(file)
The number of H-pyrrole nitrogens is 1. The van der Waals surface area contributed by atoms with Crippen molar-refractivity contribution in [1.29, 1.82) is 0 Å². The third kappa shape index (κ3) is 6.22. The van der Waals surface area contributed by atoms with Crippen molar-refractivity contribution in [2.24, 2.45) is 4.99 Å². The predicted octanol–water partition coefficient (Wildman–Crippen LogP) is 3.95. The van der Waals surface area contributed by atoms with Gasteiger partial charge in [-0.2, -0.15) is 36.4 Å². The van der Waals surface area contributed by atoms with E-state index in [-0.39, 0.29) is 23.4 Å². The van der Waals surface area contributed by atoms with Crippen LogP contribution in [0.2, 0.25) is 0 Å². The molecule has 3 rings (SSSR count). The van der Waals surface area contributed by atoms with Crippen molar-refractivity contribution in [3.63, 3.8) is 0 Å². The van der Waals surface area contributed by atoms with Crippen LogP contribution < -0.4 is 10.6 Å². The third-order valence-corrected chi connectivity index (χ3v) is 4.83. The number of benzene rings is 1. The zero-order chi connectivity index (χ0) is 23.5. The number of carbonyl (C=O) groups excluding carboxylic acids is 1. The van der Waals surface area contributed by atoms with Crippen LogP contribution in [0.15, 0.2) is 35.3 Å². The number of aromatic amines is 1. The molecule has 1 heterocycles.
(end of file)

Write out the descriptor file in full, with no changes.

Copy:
The number of H-pyrrole nitrogens is 1. The van der Waals surface area contributed by atoms with Crippen molar-refractivity contribution in [1.29, 1.82) is 0 Å². The third kappa shape index (κ3) is 6.22. The van der Waals surface area contributed by atoms with Crippen molar-refractivity contribution in [2.24, 2.45) is 4.99 Å². The predicted octanol–water partition coefficient (Wildman–Crippen LogP) is 3.95. The van der Waals surface area contributed by atoms with Gasteiger partial charge in [-0.2, -0.15) is 36.4 Å². The van der Waals surface area contributed by atoms with E-state index in [-0.39, 0.29) is 23.4 Å². The van der Waals surface area contributed by atoms with Crippen LogP contribution in [0.2, 0.25) is 0 Å². The molecule has 3 rings (SSSR count). The van der Waals surface area contributed by atoms with Crippen molar-refractivity contribution in [3.63, 3.8) is 0 Å². The van der Waals surface area contributed by atoms with Crippen LogP contribution < -0.4 is 10.6 Å². The third-order valence-corrected chi connectivity index (χ3v) is 4.83. The number of benzene rings is 1. The zero-order chi connectivity index (χ0) is 23.5. The number of carbonyl (C=O) groups excluding carboxylic acids is 1. The van der Waals surface area contributed by atoms with Crippen LogP contribution in [0.15, 0.2) is 35.3 Å². The number of aromatic amines is 1. The molecule has 1 heterocycles.